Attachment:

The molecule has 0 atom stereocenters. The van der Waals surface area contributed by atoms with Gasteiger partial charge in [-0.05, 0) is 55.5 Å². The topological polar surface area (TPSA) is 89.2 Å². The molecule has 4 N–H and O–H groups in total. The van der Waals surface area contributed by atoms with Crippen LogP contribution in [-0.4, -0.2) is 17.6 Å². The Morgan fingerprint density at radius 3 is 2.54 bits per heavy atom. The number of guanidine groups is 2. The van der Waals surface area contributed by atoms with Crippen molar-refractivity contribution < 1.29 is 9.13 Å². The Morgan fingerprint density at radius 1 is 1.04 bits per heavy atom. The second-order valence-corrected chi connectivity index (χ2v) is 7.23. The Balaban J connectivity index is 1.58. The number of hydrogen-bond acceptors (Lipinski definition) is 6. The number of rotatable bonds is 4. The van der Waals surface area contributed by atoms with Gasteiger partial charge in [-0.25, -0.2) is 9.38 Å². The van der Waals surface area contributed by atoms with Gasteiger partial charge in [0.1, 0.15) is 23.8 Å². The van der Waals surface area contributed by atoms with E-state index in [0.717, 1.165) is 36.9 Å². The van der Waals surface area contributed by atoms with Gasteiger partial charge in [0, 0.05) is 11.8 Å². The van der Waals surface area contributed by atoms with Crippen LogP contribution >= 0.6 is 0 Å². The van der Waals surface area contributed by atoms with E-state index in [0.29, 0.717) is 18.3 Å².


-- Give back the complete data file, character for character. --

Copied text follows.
The molecule has 0 atom stereocenters. The van der Waals surface area contributed by atoms with Gasteiger partial charge in [-0.05, 0) is 55.5 Å². The topological polar surface area (TPSA) is 89.2 Å². The molecule has 4 N–H and O–H groups in total. The van der Waals surface area contributed by atoms with Crippen LogP contribution in [-0.4, -0.2) is 17.6 Å². The Morgan fingerprint density at radius 3 is 2.54 bits per heavy atom. The number of guanidine groups is 2. The van der Waals surface area contributed by atoms with Crippen molar-refractivity contribution < 1.29 is 9.13 Å². The Morgan fingerprint density at radius 1 is 1.04 bits per heavy atom. The second-order valence-corrected chi connectivity index (χ2v) is 7.23. The Balaban J connectivity index is 1.58. The number of hydrogen-bond acceptors (Lipinski definition) is 6. The number of rotatable bonds is 4. The van der Waals surface area contributed by atoms with Gasteiger partial charge in [-0.25, -0.2) is 9.38 Å². The van der Waals surface area contributed by atoms with Gasteiger partial charge in [0.1, 0.15) is 23.8 Å². The van der Waals surface area contributed by atoms with E-state index in [0.717, 1.165) is 36.9 Å². The van der Waals surface area contributed by atoms with Gasteiger partial charge in [0, 0.05) is 11.8 Å². The van der Waals surface area contributed by atoms with Crippen LogP contribution >= 0.6 is 0 Å². The van der Waals surface area contributed by atoms with E-state index in [0.29, 0.717) is 18.3 Å².